What happens when the Life of our relationship dies?

While I work tirelessly to enable couples to reconnect their relationship and spend quality happy years in love, there are some couples who simply should not remain together or where one person has decided to call it quits. How then do we move on with life after death of your relationship?

When the decision finally comes to separate away from the relationship, how do we do this? We have likely spent many years together, have mutual friends, you both know their family and may have a great relationship with their parents or siblings. What is the result of this relationship dissolution especially if only one of you decides the result is being apart?

How do we move on independently, how to we set up a new network of single friends, where do we live now, how do we divide the house, the items, the kids, the pets? There is an overwhelming amount to consider once the decision to separate occurs. Is it, therefore, any wonder what so many couples stay to work on their relationship happiness to avoid this tremendous life upheaval.

One of the first things couples really need to do is discuss their separation or their pending separation. Both partners must understand the reason why they and their partner feel as they do. This is nothing about right or wrong; it is about understanding from their perspective to allow us to accept and understand regardless if we agree or not.

This is when conflict and escalation can increase to a frightening level. Accusations are thrown, insults flung and words are exchanged and heard that can not be unsaid. If children are involved, so much hurt and damage can happen at this time, in those initial stages.

Most people believe Counselling is to fix or correct their relationship. However, Counselling also does considerable work with couples wanting to split in a more amicable manner. The partners can speak, exchange thoughts and emotions in the safety of the Counselling room with a professional who does not take sides. They assist the couple to understand what their partner is saying and feeling. It enables both parties to hear and understand.

Counselling for separation is vital and can certainly assist both partners to find a resonance regarding the decision to separate.

I recommend discussing the children issue early to ensure both parents remain active in their children’s life. Kids should never be used as a tool to hurt the other parent although this is too commonplace, unfortunately. Sure it will hurt the other parent to withhold the children from the parent who has left but be assured the children are the ones that suffer most as they are yet to understand the meaning of the separation or have the ability to process.

I suggest not to discuss selling or dividing assets at this time, in fact, I usually recommend minimum of three months before going there. Emotions need to settle as heightened emotions prevent logical thinking. Know this is going to be a difficult time of adjustment, emotion and change. The life you had planned has been swept away. We must now start to imagine our life very different to what we thought it was going to be, and this takes time.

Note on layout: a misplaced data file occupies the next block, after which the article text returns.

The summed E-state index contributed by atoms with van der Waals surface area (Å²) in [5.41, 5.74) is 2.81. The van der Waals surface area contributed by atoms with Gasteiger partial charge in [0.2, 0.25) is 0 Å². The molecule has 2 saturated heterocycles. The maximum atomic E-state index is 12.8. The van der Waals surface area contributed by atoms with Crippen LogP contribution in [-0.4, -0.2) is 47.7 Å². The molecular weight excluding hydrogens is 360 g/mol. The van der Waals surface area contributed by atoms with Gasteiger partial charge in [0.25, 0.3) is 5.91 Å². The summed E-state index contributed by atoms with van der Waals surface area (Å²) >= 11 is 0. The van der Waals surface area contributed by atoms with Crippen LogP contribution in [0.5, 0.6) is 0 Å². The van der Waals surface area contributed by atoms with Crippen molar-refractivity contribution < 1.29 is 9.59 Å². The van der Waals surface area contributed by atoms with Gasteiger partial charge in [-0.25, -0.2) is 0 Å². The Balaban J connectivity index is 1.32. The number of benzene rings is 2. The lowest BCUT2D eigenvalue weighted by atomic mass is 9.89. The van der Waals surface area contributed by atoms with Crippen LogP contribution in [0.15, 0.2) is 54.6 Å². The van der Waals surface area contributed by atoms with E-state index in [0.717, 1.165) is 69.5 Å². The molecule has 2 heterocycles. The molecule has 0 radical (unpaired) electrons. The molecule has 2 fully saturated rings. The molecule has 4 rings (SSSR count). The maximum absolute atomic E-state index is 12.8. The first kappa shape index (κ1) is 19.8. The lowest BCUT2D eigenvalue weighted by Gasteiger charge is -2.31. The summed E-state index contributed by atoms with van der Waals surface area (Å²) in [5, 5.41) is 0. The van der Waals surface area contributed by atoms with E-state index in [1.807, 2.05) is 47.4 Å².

I strongly suggest both people attend personal counselling sessions to manage their emotional distress as this is what you will experience. The most important things to remember when you are in that separation phase to assist you to recover faster is

  1. Accept the other person has decided to leave
  2. Focus on the solution to this created problem rather than the problem itself
  3. Communicate with your partner for the easiest way to undertake this separation
  4. Obtain counselling help so you can accept and understand the reasons why
  5. Have a non-connected third party to mediate issues in dispute (you can obtain an FDRP family mediator via the Attorney General’s website http://www.fdrr.ag.gov.au/Search.aspx

I am not telling anyone to forgive or forget the reasons for this family or relationship dissolution however if you hold on to that anger without understanding their reasons why you can drive yourself crazy which mean they still have control over your emotions. Take this control back. Allow yourself to let go, look forward and move on albeit differently than originally planned.

So often we focus on the problem, what has happened to our family or us, go through the what-if scenarios again and again. This is detrimental and often achieves little. Once the situation has presented and we get past the initial shock and disbelief, we need to place our energy into focusing on the solution to our issue.

Look forward, take steps, obtain professional support and plan your next life phase. Yes, it will be different, but it may also be better, happier and less conflictual. Choices are all yours.


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